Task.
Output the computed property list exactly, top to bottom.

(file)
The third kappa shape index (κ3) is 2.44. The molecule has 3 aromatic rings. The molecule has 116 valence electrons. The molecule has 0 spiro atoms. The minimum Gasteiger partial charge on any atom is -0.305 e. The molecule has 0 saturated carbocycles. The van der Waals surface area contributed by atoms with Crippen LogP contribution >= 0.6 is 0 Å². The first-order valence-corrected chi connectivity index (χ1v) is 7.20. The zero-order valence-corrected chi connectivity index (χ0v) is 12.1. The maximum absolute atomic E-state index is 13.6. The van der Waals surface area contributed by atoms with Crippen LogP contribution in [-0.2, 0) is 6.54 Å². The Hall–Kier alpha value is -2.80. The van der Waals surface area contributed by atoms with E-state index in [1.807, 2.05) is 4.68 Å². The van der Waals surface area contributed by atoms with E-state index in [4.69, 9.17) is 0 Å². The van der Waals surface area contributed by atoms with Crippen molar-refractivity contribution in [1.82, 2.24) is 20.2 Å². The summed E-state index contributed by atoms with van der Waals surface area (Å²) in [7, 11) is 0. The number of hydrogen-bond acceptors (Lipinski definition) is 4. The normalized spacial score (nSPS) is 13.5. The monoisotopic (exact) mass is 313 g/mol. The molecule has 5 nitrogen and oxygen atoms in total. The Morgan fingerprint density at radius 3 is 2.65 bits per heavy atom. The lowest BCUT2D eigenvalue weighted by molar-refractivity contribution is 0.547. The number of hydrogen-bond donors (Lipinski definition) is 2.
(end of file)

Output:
The third kappa shape index (κ3) is 2.44. The molecule has 3 aromatic rings. The molecule has 116 valence electrons. The molecule has 0 spiro atoms. The minimum Gasteiger partial charge on any atom is -0.305 e. The molecule has 0 saturated carbocycles. The van der Waals surface area contributed by atoms with Crippen LogP contribution >= 0.6 is 0 Å². The first-order valence-corrected chi connectivity index (χ1v) is 7.20. The zero-order valence-corrected chi connectivity index (χ0v) is 12.1. The maximum absolute atomic E-state index is 13.6. The van der Waals surface area contributed by atoms with Crippen LogP contribution in [-0.2, 0) is 6.54 Å². The Hall–Kier alpha value is -2.80. The van der Waals surface area contributed by atoms with E-state index in [1.807, 2.05) is 4.68 Å². The van der Waals surface area contributed by atoms with E-state index in [4.69, 9.17) is 0 Å². The van der Waals surface area contributed by atoms with Crippen molar-refractivity contribution in [1.82, 2.24) is 20.2 Å². The summed E-state index contributed by atoms with van der Waals surface area (Å²) in [7, 11) is 0. The number of hydrogen-bond acceptors (Lipinski definition) is 4. The normalized spacial score (nSPS) is 13.5. The monoisotopic (exact) mass is 313 g/mol. The molecule has 5 nitrogen and oxygen atoms in total. The Morgan fingerprint density at radius 3 is 2.65 bits per heavy atom. The lowest BCUT2D eigenvalue weighted by molar-refractivity contribution is 0.547. The number of hydrogen-bond donors (Lipinski definition) is 2.